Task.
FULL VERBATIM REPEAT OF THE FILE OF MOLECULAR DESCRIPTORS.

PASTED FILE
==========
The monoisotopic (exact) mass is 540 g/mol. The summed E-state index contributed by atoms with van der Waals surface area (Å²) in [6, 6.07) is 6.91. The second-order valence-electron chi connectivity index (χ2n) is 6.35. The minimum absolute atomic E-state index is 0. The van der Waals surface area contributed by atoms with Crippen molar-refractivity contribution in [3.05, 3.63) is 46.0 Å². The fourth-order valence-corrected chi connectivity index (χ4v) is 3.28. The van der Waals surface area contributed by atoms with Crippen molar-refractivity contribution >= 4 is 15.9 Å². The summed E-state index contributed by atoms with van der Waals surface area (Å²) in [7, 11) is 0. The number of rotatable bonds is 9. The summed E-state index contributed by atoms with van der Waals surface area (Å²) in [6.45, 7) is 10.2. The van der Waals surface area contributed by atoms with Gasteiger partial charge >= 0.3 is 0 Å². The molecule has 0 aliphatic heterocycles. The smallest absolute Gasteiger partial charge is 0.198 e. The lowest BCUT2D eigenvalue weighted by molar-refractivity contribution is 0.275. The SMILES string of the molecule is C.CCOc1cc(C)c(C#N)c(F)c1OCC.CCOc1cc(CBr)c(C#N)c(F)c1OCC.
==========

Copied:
The monoisotopic (exact) mass is 540 g/mol. The summed E-state index contributed by atoms with van der Waals surface area (Å²) in [6, 6.07) is 6.91. The second-order valence-electron chi connectivity index (χ2n) is 6.35. The minimum absolute atomic E-state index is 0. The van der Waals surface area contributed by atoms with Crippen molar-refractivity contribution in [3.05, 3.63) is 46.0 Å². The fourth-order valence-corrected chi connectivity index (χ4v) is 3.28. The van der Waals surface area contributed by atoms with Crippen molar-refractivity contribution >= 4 is 15.9 Å². The summed E-state index contributed by atoms with van der Waals surface area (Å²) in [7, 11) is 0. The number of rotatable bonds is 9. The summed E-state index contributed by atoms with van der Waals surface area (Å²) in [6.45, 7) is 10.2. The van der Waals surface area contributed by atoms with Gasteiger partial charge >= 0.3 is 0 Å². The molecule has 0 aliphatic heterocycles. The smallest absolute Gasteiger partial charge is 0.198 e. The lowest BCUT2D eigenvalue weighted by molar-refractivity contribution is 0.275. The SMILES string of the molecule is C.CCOc1cc(C)c(C#N)c(F)c1OCC.CCOc1cc(CBr)c(C#N)c(F)c1OCC.